Jonathan Cooper OBE


One of the world's greatest champions for human rights has very sadly left us. All who knew Jonathan admired his tireless passion for, and energy for realising, the human rights of all people, including LGBT people. I'm sure there will be celebrations and commemorations of Jonathan's life and work in times to come, but today I am remembering his absolute and profound commitment to cherishing and elevating human dignity, which is encapsulated in his words below. 

"Dignity Matters", 
by Jonathan Cooper OBE

The central human rights question for the UK is does it adequately protect the right to human dignity? The answer to that quandary is that dignity is only just adequately recognised in law. The limited protection dignity is guaranteed in law in the UK comes from the ECHR [European Convention on Human Rights] via the HRA [Human Rights Act 1998], which is why tinkering with the HRA should be avoided. An unexpected consequence might be that the nascent right to human dignity is stifled as a consequence.

Human dignity matters. It is a recognition of individual worth. Without an express right to human dignity, human rights law can remedy the consequences of violations of human rights but cannot always guarantee human dignity. Rights may be able to address violations that contribute to the encroachment on dignity but there are circumstances where human rights are insufficient to recognise the real harm caused, which is a denial of human dignity. 

To over formalise the definition of human dignity, it prohibits instrumentalisation or objectification of human beings. What does this mean? People are not objects. Any dealings with people must recognise their inherent value. Dignity requires we always treat a person as an end in themselves, not as a means to an end.

Dignity will be engaged and likely violated when persons are denied their identities as individuals and are only characterised by being lumped within a group. Individualism becomes merged into a mound: a group which is defined by others. That denial of the person means that those who are defined as part of that group can be derided and demeaned.

Taken to its extreme, this denial of dignity leads to the horrors of genocide. The Jews, Bosnian Muslims and the Tutsi were all diminished as individuals. They were denied their equality, humanity and dignity. Their individualism was negated. They ceased to be persons and became defined by the group identity that they had been given to justify their persecution. Apartheid in South Africa is another example. Slavery is only possible when dignity is denied.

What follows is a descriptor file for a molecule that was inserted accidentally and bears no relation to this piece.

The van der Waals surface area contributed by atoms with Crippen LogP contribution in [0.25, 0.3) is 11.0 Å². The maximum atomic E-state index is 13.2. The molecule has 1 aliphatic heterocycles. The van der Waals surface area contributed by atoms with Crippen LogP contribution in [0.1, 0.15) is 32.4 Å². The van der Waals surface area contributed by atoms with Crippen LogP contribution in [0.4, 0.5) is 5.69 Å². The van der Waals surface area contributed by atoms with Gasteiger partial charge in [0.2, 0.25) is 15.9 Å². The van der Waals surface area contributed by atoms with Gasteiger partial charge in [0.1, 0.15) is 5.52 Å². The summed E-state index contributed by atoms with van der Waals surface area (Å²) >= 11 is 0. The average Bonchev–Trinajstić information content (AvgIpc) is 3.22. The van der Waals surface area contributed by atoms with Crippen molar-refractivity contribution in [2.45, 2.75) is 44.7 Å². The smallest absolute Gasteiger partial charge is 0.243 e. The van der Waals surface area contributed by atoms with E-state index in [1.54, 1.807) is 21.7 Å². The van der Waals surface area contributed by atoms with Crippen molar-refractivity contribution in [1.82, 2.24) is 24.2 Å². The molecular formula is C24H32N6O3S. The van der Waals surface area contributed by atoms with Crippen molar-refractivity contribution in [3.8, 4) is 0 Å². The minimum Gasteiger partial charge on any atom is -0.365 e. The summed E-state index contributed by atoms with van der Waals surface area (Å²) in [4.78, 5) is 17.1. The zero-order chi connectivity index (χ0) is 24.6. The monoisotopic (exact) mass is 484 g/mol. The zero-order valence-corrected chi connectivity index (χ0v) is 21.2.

The UK witnesses the consequences of this denial of dignity for Black, Asian and minority ethnic people. The Windrush scandal is a textbook example of the consequences of sidestepping human dignity. Women have been similarly disregarded. The disabled become that. They cease to be people. Those who are poor can be similarly left without dignity.

The right to human dignity has been recognised as being particularly relevant to LGBT people. For millennia LGBT people have been tormented, criminalised and erased. The ability of LGBT people to form intimate, loving sexual relations has been ridiculed and rebuffed. The levels of violence LGBT people have been subjected to are unimaginable. LGBT people have lived the lives of outlaws, with no state protection. As recently as the 1950s a British Home Secretary had committed to “remove the scourge” of LGBT people from society. Such threats continue to be made by governments across the globe. It is not an over exaggeration to assert that if LGBT people could have been deliberately and systematically destroyed, they would have been. Except they keep being born. 

The consequences of the stereotyping of LGBT people is a classic example of the denial of dignity. The human right to private life has helped, as has freedom of expression, as well as the prohibition on discrimination and increasingly the prohibition on inhuman treatment, but the right that encapsulates the harm done to LGBT people is the denial of dignity.

In the absence of an enforceable right to human dignity, the treatment of LGBT people was justified because they were labelled unequal. And this inequality was reinforced by rules and law. And whilst the law recognised that inequality, and reinforced it, there was no reason to believe LGBT people were worthy of dignity.

Extract from Cooper, J. (2021) "The Human Rights Act: Delivering Rights and Enhancing Dignity" available here.